(Watts also makes much of the California Institute of Science changing its exhibit on climate change after three years, as if when museums change exhibits, it means the science behind the old exhibit is no longer valid.  Is it just me, or is Watts really stretching to find the propaganda angle since his own data let him down, and demonstrated that warming, and the “hockey stick,” are real problems?)

Here are a few places you should visit to get the news and the facts:

This post likely will be updated.  Watch.  (Already updated to fix my error above about Seitz and SEPP.)


No cookies for this misogynist/misanthrope

February 21, 2012

Conservatives get crazier every day:  In Indiana, a state representative urges colleagues to vote against a resolution honoring Girl Scouts of America, for imaginary reasons.

A state legislator has sent a letter to fellow Republican members of the Indiana House saying he will not support a resolution celebrating the 100th anniversary of the Girl Scouts because he believes it is a “radicalized organization” that supports abortion and promotes homosexuality.

In a letter obtained by The Journal Gazette of Fort Wayne on Monday, Rep. Bob Morris of Fort Wayne said he did some research on the Internet and found allegations that the Girl Scouts are a tactical arm of Planned Parenthood, allow transgender females to join and encourage sex.

“After talking to some well-informed constituents, I did a small amount of web-based research, and what I found is disturbing,” Morris wrote in his letter, which also accused the group of promoting “homosexual lifestyles.”

Morris sent the letter to House Republicans on Saturday.

Ashley Sharp, spokeswoman for the Girl Scouts of Northern Indiana-Michiana, said Monday a statement on the group’s website states that it leaves sex and reproduction questions to parents. The group accepts transgender youth on a case-by-case basis.

Morris is the only House member to refuse to sign a resolution honoring the 100th anniversary of the Girl Scouts that lawmakers approved last week. He told the Journal Gazette that others would join him in opposing the resolution but later recanted that statement in an interview with The Associated Press.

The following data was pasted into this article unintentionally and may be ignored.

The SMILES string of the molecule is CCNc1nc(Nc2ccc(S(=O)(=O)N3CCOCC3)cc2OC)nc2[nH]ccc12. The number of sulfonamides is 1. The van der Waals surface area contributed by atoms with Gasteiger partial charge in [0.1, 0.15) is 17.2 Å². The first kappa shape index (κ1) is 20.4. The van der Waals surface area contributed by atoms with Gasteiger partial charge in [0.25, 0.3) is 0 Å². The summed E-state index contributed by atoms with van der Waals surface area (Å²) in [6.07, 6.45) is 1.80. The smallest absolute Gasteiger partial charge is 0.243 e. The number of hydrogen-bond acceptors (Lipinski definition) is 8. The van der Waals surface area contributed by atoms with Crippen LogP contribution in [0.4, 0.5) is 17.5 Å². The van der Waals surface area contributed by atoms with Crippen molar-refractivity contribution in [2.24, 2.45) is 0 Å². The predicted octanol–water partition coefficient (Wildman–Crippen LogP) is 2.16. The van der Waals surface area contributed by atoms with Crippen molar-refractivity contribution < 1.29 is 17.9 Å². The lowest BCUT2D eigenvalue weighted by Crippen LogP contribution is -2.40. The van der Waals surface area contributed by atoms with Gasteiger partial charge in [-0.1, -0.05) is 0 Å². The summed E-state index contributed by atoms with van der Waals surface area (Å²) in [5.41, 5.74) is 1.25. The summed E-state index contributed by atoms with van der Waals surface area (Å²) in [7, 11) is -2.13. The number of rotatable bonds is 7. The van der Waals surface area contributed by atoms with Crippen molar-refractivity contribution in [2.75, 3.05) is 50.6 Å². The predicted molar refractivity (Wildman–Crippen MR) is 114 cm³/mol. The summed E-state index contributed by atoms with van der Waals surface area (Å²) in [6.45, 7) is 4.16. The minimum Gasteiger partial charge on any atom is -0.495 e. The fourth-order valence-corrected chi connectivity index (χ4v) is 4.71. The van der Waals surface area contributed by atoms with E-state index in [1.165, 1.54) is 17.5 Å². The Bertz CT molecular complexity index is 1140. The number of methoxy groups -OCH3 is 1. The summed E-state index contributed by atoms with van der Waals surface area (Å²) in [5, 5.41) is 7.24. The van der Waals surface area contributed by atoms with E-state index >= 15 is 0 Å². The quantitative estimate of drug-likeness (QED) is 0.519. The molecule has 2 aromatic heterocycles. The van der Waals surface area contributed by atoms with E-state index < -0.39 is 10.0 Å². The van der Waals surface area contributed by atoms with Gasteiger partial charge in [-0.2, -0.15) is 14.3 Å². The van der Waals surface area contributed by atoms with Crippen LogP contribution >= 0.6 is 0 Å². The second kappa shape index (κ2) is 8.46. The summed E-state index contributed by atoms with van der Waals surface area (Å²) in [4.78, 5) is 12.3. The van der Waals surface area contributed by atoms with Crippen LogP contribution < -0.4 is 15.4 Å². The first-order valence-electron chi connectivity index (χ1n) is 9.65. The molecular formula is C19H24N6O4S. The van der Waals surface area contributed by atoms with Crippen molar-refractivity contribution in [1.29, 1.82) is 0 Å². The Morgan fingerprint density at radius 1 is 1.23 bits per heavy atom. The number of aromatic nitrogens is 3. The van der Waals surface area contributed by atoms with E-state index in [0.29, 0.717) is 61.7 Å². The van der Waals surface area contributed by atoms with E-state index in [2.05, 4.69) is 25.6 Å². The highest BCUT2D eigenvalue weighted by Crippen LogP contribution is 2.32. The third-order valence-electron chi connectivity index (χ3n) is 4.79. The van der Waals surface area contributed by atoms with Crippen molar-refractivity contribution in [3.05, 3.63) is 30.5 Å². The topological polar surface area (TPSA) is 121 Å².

That old “some research on the Internet” as a source.

It’s scary people can be so delusional without resorting to psychotropic drugs. Is this guy smoking the same stuff Rick Santorum and Rick Perry smoke?

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Automaton from “Hugo,” alive and well and living in Philadelphia

February 20, 2012

You saw and loved Scorsese’s “Hugo.”  You rushed home and Googled “Georges Melies,” and you rediscovered a thrilling character from history You wondered:  Surely the automaton was wholly fictional, right?  No one could really make something like that!

Oh, but they did.  The Franklin Institute in Philadelphia has one restoredCBS Sunday Morning reported it:

(And then CBS disabled embedding — you’ll have to go watch at YouTube.  Sorry.)

Here, watch this longer piece demonstrating the device:

Steampunkers everywhere are suddenly filled with hope.

But, should we be surprised that mere mechanical devices can do such seemingly wonderous stuff?  Remember the “bird pistols” that were auctioned a few months ago?  And what about all those mechanized clocks in towns and cities across Europe? See the clock tower in Poznan, Poland, for example:

At Mid day everyday, 2 mechanical goats bang their heads together and a guy plays a trumpet.